On my new Recommendations page,
I recommend – inter alia! – Joan Dempsey and her various courses for writers, having attended her Revise with Confidence course and being mightily impressed with her material and style of delivery.
Joan also publishes a free monthly newsletter to which I subscribe. The March issue included an interesting – and new to me – editing tip: use a different font so as to shift your perspective on your writing.
Joan suggests that seeing the text differently – ie with a different font – might make it easier for a writer/editor to read a manuscript with fresh eyes.
So, I thought, how can I achieve this using Scrivener?
Changing the font displayed on screen
Font style and point size of the onscreen text is controlled via the format bar.
This text is in Courier 12 pt.
If I highlight the text and alter the settings, I can choose (say) Calibri 16pt, a bigger font and sanserif, which is ‘cleaner’ than a serif font.
It’s also possible to enlarge the point size by choosing a higher value magnification. This is 300%.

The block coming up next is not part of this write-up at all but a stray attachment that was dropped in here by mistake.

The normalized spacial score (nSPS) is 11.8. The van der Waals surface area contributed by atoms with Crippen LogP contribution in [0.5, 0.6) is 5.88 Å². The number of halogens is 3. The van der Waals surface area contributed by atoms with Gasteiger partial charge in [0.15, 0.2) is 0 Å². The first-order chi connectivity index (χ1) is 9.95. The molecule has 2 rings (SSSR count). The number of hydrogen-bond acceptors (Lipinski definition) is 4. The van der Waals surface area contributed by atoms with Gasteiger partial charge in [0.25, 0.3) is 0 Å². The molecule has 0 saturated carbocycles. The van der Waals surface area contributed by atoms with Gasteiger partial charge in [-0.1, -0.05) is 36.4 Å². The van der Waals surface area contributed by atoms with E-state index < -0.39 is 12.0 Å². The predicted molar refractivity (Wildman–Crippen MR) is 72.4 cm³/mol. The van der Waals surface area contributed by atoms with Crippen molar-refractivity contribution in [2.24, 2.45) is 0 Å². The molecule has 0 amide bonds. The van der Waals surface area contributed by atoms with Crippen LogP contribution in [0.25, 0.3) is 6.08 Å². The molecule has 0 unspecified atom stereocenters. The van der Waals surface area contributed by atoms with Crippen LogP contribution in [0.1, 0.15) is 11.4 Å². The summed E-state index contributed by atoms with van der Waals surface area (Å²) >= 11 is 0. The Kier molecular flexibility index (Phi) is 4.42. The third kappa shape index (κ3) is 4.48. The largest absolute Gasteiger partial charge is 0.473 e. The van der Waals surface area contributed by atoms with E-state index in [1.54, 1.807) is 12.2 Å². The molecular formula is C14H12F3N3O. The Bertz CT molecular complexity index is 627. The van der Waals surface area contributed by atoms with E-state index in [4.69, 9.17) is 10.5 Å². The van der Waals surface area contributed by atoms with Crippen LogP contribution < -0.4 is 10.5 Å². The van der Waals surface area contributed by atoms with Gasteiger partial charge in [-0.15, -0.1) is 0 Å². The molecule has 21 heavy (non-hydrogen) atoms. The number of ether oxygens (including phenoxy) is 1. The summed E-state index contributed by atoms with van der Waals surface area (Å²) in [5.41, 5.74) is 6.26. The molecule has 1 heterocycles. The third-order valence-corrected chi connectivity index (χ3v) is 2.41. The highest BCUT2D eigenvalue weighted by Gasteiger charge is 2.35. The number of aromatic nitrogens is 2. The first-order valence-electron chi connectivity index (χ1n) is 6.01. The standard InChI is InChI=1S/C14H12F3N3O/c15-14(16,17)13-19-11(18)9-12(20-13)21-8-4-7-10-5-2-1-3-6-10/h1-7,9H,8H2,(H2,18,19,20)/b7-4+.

Highlighting the text and using cmd – will reduce the point size on the screen while cmd + increases it.
So, while reading on screen, the choice is yours!
Changing the font of compiled material
At some point, the final font style and point size for a work to be published have to be determined. This is done at the compile stage – in the Compile Formatting pane.
Whatever formatting you’ve applied during the writing/editing, you can override this when you compile, by ticking the box ‘Override text and notes formatting’.
The Aa button reveals the choice of font styles and point sizes available to you.
It’s then possible to create (say) a PDF for all or part of your manuscript or print it out – using a completely different font.
For fun, I chose Comic Sans and it does look different.
Now, instead of playing with Scrivener features, I really ought to spend some time actually editing!
What features of Scrivener do you use? Are there any you’ve not tried, or find tricky? Let me know. I’ll check them out for you …
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a step-by-step exploration of how Scrivener can change how a writer writes.
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